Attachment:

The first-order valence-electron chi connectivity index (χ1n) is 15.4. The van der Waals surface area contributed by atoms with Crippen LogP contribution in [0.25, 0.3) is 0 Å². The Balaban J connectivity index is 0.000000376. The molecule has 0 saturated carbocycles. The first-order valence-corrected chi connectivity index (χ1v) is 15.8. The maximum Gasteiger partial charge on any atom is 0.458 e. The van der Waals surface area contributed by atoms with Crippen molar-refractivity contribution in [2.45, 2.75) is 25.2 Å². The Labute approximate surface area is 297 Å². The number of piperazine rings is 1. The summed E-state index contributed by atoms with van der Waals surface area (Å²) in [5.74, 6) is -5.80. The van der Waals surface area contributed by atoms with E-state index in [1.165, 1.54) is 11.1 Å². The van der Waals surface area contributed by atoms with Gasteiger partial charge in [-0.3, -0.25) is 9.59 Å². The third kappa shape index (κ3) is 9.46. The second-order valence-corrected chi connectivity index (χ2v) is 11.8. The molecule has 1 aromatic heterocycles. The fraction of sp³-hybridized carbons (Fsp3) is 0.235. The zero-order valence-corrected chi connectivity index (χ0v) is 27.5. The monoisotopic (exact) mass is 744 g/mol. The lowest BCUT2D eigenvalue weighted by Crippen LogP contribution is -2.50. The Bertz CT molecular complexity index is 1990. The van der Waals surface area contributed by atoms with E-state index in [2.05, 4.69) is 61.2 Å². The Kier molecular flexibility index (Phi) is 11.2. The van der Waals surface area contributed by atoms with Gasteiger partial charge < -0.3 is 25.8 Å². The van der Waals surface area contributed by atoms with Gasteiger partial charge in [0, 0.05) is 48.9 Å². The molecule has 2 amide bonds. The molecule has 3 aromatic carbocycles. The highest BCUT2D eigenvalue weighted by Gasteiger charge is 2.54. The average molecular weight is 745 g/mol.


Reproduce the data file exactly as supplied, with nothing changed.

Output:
The first-order valence-electron chi connectivity index (χ1n) is 15.4. The van der Waals surface area contributed by atoms with Crippen LogP contribution in [0.25, 0.3) is 0 Å². The Balaban J connectivity index is 0.000000376. The molecule has 0 saturated carbocycles. The first-order valence-corrected chi connectivity index (χ1v) is 15.8. The maximum Gasteiger partial charge on any atom is 0.458 e. The van der Waals surface area contributed by atoms with Crippen molar-refractivity contribution in [2.45, 2.75) is 25.2 Å². The Labute approximate surface area is 297 Å². The number of piperazine rings is 1. The summed E-state index contributed by atoms with van der Waals surface area (Å²) in [5.74, 6) is -5.80. The van der Waals surface area contributed by atoms with E-state index in [1.165, 1.54) is 11.1 Å². The van der Waals surface area contributed by atoms with Gasteiger partial charge in [-0.3, -0.25) is 9.59 Å². The third kappa shape index (κ3) is 9.46. The second-order valence-corrected chi connectivity index (χ2v) is 11.8. The molecule has 1 aromatic heterocycles. The fraction of sp³-hybridized carbons (Fsp3) is 0.235. The zero-order valence-corrected chi connectivity index (χ0v) is 27.5. The monoisotopic (exact) mass is 744 g/mol. The lowest BCUT2D eigenvalue weighted by Crippen LogP contribution is -2.50. The Bertz CT molecular complexity index is 1990. The van der Waals surface area contributed by atoms with E-state index in [2.05, 4.69) is 61.2 Å². The Kier molecular flexibility index (Phi) is 11.2. The van der Waals surface area contributed by atoms with Gasteiger partial charge < -0.3 is 25.8 Å². The van der Waals surface area contributed by atoms with Gasteiger partial charge in [0, 0.05) is 48.9 Å². The molecule has 2 amide bonds. The molecule has 3 aromatic carbocycles. The highest BCUT2D eigenvalue weighted by Gasteiger charge is 2.54. The average molecular weight is 745 g/mol.